Regarding an employee's right to be a candidate, we find that the provisions of KRS 18A.140(4) are not limited to "political campaigns," a term that we have construed to denote organized partisan activity. The statute says that a merit employee may not be "a candidate for nomination or election to any paid public office." We find this provision sufficiently clear to prevent a merit employee from running for any office other than the offices specifically mentioned in the statute.

United We Stand America

We have been furnished material from United We Stand America that sets out the organization's purpose. A letter from the general counsel states:

United We Stand America, Inc. has been organized as a nonprofit corporation under the District of Columbia Nonprofit Corporation Act to operate on a nonprofit basis for the promotion of social welfare, including specifically to educate and inform the public on subjects intended to benefit the community and nation, to conduct research and to involve citizens in government and government decision making, to disseminate information regarding public policy issues, to serve as an advocate before the public on public policy issues and to conduct other related educational and social welfare activities.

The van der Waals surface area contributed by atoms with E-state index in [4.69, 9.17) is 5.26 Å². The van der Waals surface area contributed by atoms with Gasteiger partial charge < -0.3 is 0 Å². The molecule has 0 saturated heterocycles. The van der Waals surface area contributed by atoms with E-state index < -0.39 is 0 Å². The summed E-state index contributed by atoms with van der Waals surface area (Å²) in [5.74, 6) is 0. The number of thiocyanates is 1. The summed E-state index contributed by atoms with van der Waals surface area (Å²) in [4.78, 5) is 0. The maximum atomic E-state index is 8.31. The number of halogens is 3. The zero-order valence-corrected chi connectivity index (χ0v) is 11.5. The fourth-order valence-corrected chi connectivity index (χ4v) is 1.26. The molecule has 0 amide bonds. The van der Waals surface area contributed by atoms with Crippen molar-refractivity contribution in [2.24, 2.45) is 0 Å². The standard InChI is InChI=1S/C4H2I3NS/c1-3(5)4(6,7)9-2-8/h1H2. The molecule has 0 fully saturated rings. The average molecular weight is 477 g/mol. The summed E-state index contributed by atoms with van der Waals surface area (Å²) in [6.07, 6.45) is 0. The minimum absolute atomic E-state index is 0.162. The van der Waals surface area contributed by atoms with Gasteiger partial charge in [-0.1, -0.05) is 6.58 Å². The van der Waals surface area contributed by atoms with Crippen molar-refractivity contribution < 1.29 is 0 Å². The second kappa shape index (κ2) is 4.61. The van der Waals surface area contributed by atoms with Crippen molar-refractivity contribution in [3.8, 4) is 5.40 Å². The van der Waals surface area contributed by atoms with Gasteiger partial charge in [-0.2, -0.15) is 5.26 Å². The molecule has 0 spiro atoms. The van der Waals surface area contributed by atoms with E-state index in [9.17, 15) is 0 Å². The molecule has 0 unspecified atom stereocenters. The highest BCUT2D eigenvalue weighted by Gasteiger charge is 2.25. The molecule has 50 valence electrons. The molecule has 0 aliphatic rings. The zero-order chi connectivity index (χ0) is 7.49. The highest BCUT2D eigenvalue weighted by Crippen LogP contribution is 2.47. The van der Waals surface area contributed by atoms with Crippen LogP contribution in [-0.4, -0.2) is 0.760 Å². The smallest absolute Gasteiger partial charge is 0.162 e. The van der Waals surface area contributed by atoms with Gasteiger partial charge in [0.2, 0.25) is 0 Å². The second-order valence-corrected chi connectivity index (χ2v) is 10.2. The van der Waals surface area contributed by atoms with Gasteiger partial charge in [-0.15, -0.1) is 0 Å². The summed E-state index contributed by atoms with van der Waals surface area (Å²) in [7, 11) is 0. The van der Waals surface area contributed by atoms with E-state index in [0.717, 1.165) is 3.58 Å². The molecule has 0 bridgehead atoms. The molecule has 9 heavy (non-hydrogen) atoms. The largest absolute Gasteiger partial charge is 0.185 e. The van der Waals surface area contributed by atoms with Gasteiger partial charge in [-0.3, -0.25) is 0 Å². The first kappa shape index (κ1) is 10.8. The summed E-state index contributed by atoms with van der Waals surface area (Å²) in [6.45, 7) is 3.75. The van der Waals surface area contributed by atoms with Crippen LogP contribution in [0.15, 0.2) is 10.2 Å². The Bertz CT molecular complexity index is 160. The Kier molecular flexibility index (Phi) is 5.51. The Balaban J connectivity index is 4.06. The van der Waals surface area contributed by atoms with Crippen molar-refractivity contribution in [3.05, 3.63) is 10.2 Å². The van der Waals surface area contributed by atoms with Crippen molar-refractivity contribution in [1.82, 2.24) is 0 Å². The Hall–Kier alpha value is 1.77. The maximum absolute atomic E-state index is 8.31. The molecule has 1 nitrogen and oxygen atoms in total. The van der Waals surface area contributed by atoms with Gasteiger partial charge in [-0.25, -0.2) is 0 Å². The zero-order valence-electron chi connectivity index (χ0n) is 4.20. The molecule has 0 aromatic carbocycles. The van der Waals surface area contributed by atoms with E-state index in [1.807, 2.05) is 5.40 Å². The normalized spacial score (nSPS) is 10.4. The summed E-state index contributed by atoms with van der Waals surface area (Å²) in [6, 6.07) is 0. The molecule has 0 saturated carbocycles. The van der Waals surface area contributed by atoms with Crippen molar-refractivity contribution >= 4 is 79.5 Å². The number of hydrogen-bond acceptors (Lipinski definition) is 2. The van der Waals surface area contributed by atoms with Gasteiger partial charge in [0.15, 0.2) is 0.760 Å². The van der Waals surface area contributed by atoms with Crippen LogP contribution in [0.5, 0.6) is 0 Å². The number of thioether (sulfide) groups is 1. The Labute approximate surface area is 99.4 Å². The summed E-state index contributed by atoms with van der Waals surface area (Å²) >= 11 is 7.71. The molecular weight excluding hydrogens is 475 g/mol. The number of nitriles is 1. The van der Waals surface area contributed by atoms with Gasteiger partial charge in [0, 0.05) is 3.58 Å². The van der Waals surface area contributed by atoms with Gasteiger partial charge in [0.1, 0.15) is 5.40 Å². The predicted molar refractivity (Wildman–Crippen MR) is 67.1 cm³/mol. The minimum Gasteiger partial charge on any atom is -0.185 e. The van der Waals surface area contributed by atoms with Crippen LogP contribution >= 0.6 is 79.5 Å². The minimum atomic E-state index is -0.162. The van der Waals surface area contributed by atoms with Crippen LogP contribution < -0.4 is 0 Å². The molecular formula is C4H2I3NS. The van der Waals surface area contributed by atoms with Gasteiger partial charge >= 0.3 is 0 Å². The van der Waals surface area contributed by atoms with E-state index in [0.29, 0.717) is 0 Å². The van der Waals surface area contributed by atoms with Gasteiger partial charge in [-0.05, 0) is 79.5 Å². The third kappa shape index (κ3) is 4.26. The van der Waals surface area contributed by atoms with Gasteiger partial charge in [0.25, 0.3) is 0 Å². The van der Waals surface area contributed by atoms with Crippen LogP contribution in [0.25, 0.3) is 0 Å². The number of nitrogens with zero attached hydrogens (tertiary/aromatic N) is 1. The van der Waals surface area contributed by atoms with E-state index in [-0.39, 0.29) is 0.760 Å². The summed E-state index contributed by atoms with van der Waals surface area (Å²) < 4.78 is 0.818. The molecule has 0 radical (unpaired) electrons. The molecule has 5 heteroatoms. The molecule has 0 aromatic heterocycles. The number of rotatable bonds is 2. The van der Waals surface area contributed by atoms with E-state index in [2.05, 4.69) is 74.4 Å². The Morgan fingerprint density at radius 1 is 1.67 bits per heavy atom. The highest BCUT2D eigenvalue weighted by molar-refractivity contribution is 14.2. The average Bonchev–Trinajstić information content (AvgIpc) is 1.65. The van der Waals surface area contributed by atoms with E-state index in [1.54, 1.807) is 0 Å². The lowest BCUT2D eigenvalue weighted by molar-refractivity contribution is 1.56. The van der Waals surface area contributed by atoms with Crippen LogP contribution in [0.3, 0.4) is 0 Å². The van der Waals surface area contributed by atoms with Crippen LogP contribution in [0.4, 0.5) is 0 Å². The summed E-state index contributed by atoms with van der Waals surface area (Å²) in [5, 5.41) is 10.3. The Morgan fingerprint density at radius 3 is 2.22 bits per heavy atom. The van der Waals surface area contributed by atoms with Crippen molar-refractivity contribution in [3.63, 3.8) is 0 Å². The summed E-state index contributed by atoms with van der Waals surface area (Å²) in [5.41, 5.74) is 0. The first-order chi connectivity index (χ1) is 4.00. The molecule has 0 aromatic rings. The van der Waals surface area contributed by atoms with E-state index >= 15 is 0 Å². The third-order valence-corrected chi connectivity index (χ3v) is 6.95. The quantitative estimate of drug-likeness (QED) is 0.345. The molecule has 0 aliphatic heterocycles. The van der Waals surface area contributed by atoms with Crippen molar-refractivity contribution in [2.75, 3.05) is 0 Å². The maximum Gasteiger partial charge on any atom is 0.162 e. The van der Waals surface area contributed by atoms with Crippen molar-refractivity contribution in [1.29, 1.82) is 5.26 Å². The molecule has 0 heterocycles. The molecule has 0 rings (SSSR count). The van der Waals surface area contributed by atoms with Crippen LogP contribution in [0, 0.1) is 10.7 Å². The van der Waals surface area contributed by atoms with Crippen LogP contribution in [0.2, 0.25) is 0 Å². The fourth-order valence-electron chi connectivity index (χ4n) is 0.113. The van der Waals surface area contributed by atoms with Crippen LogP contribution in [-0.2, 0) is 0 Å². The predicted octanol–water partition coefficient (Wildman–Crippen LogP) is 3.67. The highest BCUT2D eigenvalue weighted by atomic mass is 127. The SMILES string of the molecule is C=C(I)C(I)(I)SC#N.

A document entitled "Most Frequently Asked Questions About United We Stand America" includes the following:

8. WILL STATE CHAPTERS OF USWA BE ENCOURAGED TO ENDORSE SPECIFIC CANDIDATES FOR OFFICE IN THEIR RESPECTIVE STATES (FOR NATIONAL, STATE AND LOCAL OFFICE)?

No, we will not endorse candidates, but we will keep our members informed on the candidates' record, and open that record up to debate. We may provide "Report Cards" on candidates. We will not be fielding candidates.

9. Is USWA a third party?

No, it is a nonpartisan, nonprofit citizens' action group.

10. What is Ross Perot's role in USWA?

He is the chairman and will be the national spokesman in USWA's efforts.

11. Will any contributions or membership fees be used to defray previous expenses of the Perot 92 campaign?

No, all contributions and membership fees will be used to cover future expenses of USWA.

We have no reason not to take United We Stand America at its word. While it remains closely associated with a former independent candidate, the organization does not conduct partisan activity and does not constitute a political party. Therefore it does not fall within any of the proscriptions in KRS 18A.140(4).

Conclusion

It is the opinion of the Attorney General that KRS 18A.140(4) is intended to serve the same purpose as the federal Hatch Act, and that federal interpretations of that Act should be consulted in construing corresponding portions of the Kentucky statute. Under this analysis, the Kentucky statute prohibits merit employees from engaging in partisan political activity as part of the concerted effort of an organized political party and from becoming candidates in any office for which compensation is paid. The statute does not prohibit other activity such as support for nonpartisan candidates and management of groups such as United We Stand America.

Sincerely,

Chris Gorman

Attorney General

Ross T. Carter

Assistant Attorney General